Booker, De Blasio Slam Biden for 1994 Crime Bill

Cory Booker
Cory Booker / Getty Images
May 31, 2019

Sen. Cory Booker (D., NJ) and New York City mayor Bill de Blasio slammed fellow presidential candidate Joe Biden for his support of 1994's criminal justice reform bill.

Booker called the law "awful" and "shameful" in an interview with HuffPost.

"The incentives they put in that bill for people to raise mandatory minimums, for building prisons and jails ― from the time I was in law school to the time I was mayor of the city of Newark, we were building a new prison or jail every 10 days in America while the rest of our infrastructure crumbled ― overwhelmingly putting people in prison for nonviolent drug offenses that members of Congress and the Senate admit to breaking now. That bill was awful," Booker said.

"We should all agree with the force of conviction: That bill was a mistake," Booker continued. "Good people signed on to that bill. People make mistakes. But let’s hold them to that. That crime bill was shameful, what it did to black and brown communities like mine [and] low-income communities from Appalachia to rural Iowa. It was a bad bill."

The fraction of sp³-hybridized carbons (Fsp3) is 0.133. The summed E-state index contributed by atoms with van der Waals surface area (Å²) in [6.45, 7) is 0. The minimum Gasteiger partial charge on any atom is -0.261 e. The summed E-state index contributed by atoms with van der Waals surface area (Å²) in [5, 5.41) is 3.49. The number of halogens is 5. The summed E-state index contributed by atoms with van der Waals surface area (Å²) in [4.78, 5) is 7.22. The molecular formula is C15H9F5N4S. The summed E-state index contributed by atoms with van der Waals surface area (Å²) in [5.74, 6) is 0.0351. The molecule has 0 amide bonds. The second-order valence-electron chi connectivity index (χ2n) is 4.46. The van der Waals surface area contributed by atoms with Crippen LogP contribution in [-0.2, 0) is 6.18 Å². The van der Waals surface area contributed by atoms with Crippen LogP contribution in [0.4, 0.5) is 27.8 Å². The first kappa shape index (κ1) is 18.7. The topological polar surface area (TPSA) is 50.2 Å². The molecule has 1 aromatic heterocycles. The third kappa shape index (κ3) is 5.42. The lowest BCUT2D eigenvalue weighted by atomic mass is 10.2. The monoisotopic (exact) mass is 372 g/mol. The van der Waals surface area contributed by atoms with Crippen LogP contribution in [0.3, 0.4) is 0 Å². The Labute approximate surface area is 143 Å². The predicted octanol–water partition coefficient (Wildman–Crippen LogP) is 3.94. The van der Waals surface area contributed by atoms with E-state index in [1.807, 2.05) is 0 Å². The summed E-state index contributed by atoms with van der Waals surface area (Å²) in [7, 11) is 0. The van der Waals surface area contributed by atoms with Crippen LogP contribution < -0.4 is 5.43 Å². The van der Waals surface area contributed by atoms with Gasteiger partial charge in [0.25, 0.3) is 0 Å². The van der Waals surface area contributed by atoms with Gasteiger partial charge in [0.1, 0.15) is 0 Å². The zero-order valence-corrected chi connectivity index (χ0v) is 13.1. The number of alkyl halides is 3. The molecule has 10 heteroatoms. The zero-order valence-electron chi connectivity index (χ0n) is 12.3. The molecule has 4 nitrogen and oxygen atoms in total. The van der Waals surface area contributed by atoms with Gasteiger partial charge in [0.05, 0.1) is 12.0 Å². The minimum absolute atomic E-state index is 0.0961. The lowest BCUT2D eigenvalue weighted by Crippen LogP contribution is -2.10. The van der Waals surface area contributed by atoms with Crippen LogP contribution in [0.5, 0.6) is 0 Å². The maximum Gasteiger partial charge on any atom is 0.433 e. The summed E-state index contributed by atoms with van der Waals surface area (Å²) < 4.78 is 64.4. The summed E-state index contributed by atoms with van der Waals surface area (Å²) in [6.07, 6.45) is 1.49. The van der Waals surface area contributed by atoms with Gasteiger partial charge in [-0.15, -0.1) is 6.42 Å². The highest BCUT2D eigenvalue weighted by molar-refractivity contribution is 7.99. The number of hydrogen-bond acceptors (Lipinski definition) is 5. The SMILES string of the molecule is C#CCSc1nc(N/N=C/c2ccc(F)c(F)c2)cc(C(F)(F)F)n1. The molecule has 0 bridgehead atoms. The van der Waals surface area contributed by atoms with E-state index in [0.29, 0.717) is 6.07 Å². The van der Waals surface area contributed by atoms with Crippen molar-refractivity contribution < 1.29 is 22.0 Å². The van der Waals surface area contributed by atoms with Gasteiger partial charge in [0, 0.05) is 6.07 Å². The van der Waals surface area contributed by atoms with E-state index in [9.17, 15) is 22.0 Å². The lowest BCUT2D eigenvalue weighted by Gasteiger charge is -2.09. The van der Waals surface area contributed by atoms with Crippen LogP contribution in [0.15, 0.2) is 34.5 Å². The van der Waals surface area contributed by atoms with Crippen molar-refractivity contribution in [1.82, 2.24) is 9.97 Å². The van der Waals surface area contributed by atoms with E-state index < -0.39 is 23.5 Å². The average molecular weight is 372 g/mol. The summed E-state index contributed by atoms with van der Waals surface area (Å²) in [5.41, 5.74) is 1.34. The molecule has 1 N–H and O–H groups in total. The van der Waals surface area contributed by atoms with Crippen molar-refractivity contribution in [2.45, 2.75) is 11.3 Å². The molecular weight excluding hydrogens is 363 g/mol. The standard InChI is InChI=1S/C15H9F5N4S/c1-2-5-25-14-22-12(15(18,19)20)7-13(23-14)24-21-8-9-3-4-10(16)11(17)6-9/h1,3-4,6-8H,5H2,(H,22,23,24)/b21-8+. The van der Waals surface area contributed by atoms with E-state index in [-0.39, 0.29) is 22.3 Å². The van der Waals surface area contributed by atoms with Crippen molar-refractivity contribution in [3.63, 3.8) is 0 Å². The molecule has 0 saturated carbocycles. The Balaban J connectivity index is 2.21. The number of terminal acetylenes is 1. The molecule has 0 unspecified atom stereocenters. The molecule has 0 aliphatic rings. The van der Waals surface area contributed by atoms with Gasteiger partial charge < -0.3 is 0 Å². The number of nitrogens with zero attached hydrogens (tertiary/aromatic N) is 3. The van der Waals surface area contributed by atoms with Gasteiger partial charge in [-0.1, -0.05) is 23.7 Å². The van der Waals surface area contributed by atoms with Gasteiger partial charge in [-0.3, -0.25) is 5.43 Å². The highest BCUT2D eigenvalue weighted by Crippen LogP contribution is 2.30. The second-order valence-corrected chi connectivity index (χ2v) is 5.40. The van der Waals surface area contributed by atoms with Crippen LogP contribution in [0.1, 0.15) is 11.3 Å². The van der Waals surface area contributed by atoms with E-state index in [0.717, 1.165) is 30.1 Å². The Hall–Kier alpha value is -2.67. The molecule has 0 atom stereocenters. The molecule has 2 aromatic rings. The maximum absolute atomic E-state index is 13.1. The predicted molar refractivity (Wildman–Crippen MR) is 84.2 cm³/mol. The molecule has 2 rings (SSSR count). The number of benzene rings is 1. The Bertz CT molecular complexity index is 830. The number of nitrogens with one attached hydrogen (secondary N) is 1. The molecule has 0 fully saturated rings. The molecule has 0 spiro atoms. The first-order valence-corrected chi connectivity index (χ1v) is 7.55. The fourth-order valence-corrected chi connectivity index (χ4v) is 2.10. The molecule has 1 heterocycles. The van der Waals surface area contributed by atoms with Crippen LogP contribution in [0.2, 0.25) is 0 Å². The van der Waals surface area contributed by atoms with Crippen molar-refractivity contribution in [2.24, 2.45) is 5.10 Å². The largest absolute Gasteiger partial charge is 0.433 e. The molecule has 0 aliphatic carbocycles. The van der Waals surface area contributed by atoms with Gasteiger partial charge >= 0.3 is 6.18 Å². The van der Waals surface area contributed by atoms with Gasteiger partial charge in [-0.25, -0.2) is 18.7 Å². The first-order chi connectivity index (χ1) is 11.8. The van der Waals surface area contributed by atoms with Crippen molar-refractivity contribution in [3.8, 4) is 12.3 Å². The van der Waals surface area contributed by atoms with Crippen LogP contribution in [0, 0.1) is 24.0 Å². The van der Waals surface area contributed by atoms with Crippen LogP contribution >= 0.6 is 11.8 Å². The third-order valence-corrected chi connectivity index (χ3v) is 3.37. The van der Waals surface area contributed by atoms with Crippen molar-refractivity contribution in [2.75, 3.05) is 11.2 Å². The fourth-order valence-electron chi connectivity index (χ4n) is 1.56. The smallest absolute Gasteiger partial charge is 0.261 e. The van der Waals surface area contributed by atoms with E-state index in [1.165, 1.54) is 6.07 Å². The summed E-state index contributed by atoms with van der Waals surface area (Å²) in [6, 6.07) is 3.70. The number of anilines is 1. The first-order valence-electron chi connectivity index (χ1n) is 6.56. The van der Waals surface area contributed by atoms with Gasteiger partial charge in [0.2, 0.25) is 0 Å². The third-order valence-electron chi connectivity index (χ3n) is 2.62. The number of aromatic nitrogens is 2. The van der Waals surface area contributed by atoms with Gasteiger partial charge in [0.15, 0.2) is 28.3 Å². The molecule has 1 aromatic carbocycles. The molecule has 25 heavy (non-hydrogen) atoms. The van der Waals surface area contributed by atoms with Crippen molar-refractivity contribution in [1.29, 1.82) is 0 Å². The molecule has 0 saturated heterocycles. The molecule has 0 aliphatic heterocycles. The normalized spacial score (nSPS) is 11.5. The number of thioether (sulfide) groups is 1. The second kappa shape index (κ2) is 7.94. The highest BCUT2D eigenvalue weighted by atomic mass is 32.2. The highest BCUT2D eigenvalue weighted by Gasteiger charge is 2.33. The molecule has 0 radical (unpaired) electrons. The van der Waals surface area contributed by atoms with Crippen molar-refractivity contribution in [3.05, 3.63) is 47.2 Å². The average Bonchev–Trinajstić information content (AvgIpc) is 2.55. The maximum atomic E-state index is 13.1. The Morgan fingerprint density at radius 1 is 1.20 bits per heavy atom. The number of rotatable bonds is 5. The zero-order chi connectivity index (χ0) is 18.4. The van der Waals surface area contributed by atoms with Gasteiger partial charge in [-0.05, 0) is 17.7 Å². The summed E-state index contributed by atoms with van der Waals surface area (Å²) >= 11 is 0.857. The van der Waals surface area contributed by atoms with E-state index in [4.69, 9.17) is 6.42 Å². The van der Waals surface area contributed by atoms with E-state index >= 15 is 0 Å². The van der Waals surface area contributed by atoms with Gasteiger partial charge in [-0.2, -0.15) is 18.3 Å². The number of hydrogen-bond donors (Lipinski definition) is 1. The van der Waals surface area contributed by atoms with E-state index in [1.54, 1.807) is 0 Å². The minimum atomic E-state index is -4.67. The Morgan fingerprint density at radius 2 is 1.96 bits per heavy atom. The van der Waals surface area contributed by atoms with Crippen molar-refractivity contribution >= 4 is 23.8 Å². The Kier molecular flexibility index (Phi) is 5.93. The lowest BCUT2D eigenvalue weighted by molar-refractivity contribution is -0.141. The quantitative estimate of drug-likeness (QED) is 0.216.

De Blasio took to Twitter to criticize the bill on Thursday.

"You, . and others should be held accountable for supporting a bill that has torn apart so many families," de Blasio tweeted.

On Sunday, de Blasio called the crime bill "one of the foundations of mass incarceration in a very painful era in our nation's history," adding that "the vice president and anyone else has to be accountable for every vote they take and what's on their record."

Biden's claim that the 1994 bill "did not generate mass incarceration" met pushback from Sen. Kamala Harris (D., Calif.) earlier this month.

Politifact rated Biden's claim as "half true."

"In the strictest sense, the law did not launch the massive rise in the prison population. But it was in keeping with pre-existing trends at the state level, and in a limited way, provided funds to expand and keep policies in place that would increase the number of people behind bars. At the same time, the crime bill funded other programs and made changes aimed at keeping people out of prison," Politifact wrote.